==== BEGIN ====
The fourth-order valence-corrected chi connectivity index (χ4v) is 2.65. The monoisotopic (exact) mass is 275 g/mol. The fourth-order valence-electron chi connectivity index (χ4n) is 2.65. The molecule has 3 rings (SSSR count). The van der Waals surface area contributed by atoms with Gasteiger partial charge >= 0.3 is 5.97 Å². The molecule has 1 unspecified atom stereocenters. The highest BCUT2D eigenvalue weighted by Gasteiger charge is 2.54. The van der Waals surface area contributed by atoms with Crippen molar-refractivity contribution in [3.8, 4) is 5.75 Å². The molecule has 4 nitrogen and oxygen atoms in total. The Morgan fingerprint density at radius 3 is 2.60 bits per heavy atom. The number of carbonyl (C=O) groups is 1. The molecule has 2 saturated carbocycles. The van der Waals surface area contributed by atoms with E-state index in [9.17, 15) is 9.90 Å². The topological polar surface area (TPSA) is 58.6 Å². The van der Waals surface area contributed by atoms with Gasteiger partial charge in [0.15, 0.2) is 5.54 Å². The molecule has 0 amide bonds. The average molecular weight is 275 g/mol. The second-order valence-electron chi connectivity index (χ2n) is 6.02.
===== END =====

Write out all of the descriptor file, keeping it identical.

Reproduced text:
The fourth-order valence-corrected chi connectivity index (χ4v) is 2.65. The monoisotopic (exact) mass is 275 g/mol. The fourth-order valence-electron chi connectivity index (χ4n) is 2.65. The molecule has 3 rings (SSSR count). The van der Waals surface area contributed by atoms with Gasteiger partial charge >= 0.3 is 5.97 Å². The molecule has 1 unspecified atom stereocenters. The highest BCUT2D eigenvalue weighted by Gasteiger charge is 2.54. The van der Waals surface area contributed by atoms with Crippen molar-refractivity contribution in [3.8, 4) is 5.75 Å². The molecule has 4 nitrogen and oxygen atoms in total. The Morgan fingerprint density at radius 3 is 2.60 bits per heavy atom. The number of carbonyl (C=O) groups is 1. The molecule has 2 saturated carbocycles. The van der Waals surface area contributed by atoms with E-state index in [9.17, 15) is 9.90 Å². The topological polar surface area (TPSA) is 58.6 Å². The van der Waals surface area contributed by atoms with Gasteiger partial charge in [0.15, 0.2) is 5.54 Å². The molecule has 0 amide bonds. The average molecular weight is 275 g/mol. The second-order valence-electron chi connectivity index (χ2n) is 6.02.